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Belonging to Neither Culture  Essay

In The God of Small Things Arundhati Roy notifies the reader that her novel makes people upset “because the way I see the world does not allow people to let themselves off the hook, it leaves little space for pleading innocence. And it’s uncomfortable to face the fact that all of us are complicit in what’s going on-victims as well as perpetrators” (Roy 330). The novel centers around the Ipe family and the main characters, Estha and Rahel’s grandaunt, Baby Kochamma. She is a persistent, manipulative, and bitter Indian woman who lives in a town in India called Ayemenem. Baby Kochamma is important to show Roy’s idea of being a “victim” of her Indian culture as well as “perpetrator” of the British culture.

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Baby Kochamma doesn’t openly admit the fact that she is “complicit” about being caught between cultures but her actions reveal how she belong finds herself belonging to neither culture. Baby Kochamma has a double consciousness of being a victim of her Indian culture but also a perpetrator of gaining the British culture. This double consciousness Tyson defines as “a consciousness or a way of perceiving the world that is divided between two antagonistic cultures” (Tyson 421). Baby Kochamma’s Indian culture has her stuck between that and the British culture through falling in love with Father Mulligan, arrogantly talking about Shakespeare’s The Tempest, and ditching her garden for a television. She hopes these will allow her to become part of the British culture as well, but she often has the feeling of “belonging to neither rather than both,” and by the time she is thought to gain belongingness it’s too late in her life (Tyson 421).

When Baby Kochamma is 18 years old she falls in love with Father Mulligan, an Irish priest but she does not gain his affection back. She figures that if she shows him how charitable she is, he will fall in love with her. She thinks of them together and “that was all she wanted. All she ever dared to hope for. Just to be near him” (25). Baby Kochamma longs for Father Mulligan to accept her love but because he’s a priest, he cannot marry. Through her ongoing love for him she shows her double consciousness taking hold of her and leaving her stuck between wanting his culture and her own. Baby Kochamma forcibly baths a kid in the public well every Thursday so Father Mulligan will see how sweet and wonderful she is. When this does not work, her “stubborn single-mindedness” (25) causes her to pretend to be interesting in religion and enter a convent where she “defied her father’s wishes and became a Roman Catholic …She hoped somehow this would provide her with legitimate occasion to be with Father Mulligan” (25). Though this seems like a foolproof plan, it does not actually work, and Baby Kochamma is miserable at the fact that Father Mulligan does not love her back. Baby Kochamma’s persistence of gaining a relationship with Father Mulligan is shut down and she eventually drops out of the convent forcing her to neither feel part of his culture or her own that she tries to stray from.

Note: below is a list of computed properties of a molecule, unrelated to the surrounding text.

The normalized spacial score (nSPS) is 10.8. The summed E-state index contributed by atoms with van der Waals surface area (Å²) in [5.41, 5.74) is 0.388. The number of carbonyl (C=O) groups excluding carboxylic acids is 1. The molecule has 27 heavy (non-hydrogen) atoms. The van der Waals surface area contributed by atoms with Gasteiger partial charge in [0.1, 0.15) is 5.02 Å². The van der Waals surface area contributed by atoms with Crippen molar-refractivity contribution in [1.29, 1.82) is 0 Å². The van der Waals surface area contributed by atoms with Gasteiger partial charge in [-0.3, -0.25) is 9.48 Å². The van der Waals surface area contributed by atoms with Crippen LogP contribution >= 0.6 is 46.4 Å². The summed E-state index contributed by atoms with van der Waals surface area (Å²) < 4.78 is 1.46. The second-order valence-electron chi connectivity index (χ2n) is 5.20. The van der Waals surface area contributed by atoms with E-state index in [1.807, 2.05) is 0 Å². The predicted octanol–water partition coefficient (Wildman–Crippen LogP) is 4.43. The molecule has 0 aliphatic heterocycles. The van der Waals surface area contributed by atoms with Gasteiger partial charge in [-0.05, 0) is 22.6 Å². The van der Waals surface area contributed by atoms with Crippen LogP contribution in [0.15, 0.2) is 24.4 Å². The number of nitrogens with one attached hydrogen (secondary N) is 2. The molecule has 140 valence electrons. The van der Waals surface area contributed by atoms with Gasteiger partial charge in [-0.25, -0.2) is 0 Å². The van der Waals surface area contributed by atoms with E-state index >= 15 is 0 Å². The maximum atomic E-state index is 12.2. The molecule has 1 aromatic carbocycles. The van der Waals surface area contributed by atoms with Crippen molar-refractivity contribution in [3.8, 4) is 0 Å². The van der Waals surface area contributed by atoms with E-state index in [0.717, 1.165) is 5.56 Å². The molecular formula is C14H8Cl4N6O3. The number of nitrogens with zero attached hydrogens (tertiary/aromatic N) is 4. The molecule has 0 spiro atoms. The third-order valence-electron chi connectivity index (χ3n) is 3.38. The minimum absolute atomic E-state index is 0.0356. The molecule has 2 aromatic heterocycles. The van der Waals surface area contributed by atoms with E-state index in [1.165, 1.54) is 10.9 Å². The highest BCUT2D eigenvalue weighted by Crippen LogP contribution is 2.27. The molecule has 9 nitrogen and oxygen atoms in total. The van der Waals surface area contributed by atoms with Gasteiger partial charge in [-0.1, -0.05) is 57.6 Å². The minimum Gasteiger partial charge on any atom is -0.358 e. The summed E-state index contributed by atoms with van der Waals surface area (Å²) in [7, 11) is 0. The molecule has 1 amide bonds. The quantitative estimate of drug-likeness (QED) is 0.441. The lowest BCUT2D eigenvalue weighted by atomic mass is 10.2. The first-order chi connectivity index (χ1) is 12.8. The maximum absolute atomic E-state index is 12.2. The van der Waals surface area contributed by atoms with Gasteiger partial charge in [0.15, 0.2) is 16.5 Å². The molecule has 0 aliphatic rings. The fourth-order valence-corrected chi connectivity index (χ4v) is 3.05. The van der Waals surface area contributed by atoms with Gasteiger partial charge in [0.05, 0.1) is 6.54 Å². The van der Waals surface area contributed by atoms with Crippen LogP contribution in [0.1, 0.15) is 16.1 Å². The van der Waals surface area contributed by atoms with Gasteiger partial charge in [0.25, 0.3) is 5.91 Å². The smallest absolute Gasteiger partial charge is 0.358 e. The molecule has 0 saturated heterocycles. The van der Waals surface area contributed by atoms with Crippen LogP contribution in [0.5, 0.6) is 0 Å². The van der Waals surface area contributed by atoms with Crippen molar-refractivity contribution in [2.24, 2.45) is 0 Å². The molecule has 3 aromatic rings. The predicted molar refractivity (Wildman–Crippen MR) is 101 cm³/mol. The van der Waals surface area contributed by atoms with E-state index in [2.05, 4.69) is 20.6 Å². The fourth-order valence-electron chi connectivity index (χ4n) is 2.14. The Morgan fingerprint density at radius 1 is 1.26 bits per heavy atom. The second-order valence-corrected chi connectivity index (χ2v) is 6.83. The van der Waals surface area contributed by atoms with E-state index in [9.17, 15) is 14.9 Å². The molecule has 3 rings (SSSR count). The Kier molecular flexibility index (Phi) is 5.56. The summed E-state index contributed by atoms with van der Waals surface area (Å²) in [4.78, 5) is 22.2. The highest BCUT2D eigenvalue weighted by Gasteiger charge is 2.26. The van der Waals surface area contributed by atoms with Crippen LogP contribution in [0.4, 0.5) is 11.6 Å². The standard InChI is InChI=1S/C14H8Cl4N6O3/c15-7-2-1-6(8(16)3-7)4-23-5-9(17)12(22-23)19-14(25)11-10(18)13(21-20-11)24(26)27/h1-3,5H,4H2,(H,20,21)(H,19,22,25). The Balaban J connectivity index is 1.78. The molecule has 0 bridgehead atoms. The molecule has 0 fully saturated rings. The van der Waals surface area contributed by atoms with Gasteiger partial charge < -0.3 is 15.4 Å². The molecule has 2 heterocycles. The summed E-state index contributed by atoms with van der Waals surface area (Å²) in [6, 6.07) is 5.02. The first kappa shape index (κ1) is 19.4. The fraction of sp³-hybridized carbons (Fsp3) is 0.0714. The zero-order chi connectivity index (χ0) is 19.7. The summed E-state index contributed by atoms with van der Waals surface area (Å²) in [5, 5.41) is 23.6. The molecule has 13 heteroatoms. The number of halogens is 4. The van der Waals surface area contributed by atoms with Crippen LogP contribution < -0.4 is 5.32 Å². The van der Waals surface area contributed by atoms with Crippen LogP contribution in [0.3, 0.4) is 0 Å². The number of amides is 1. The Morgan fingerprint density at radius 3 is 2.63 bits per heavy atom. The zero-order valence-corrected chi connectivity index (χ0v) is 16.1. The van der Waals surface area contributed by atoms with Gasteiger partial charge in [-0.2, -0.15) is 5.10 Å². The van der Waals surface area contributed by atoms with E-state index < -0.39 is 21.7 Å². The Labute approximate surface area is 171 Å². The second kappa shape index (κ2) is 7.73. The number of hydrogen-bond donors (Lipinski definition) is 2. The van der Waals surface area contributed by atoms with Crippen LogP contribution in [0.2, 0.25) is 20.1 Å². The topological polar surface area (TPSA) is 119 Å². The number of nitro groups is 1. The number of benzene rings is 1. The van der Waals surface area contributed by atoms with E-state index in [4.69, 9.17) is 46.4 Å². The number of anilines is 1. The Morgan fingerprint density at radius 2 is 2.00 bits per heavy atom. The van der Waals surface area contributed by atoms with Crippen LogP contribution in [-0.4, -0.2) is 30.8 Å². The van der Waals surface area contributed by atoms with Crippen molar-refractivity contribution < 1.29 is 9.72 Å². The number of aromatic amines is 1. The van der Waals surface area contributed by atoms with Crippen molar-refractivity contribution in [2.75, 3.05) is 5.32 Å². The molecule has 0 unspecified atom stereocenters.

Baby Kochamma continues to try to be part of the British culture by showing her knowledge of The Tempest, but she finds her double consciousness keeping her from neither culture again. When Margaret Kochamma, Baby Kochamma’s nephew’s ex-wife and her daughter Sophie Mol come to visit from England, Baby Kochamma tries to show off to Sophie Mol and Margaret her expertise on Shakespeare’s The Tempest. Rahel notices that Baby Kochamma starts speaking in a “strange new British accent” (137) along with trying to show off her knowledge of Shakespeare and all things British. Baby Kochamma tells Sophie Mol she “was so beautiful that she reminded her of a wood-sprite. Of Ariel.” (138). Before Sophie Mol can even answer Baby Kochamma jumps on her and repeats “‘D’you know who Ariel was? Ariel in The Tempest?'” (137).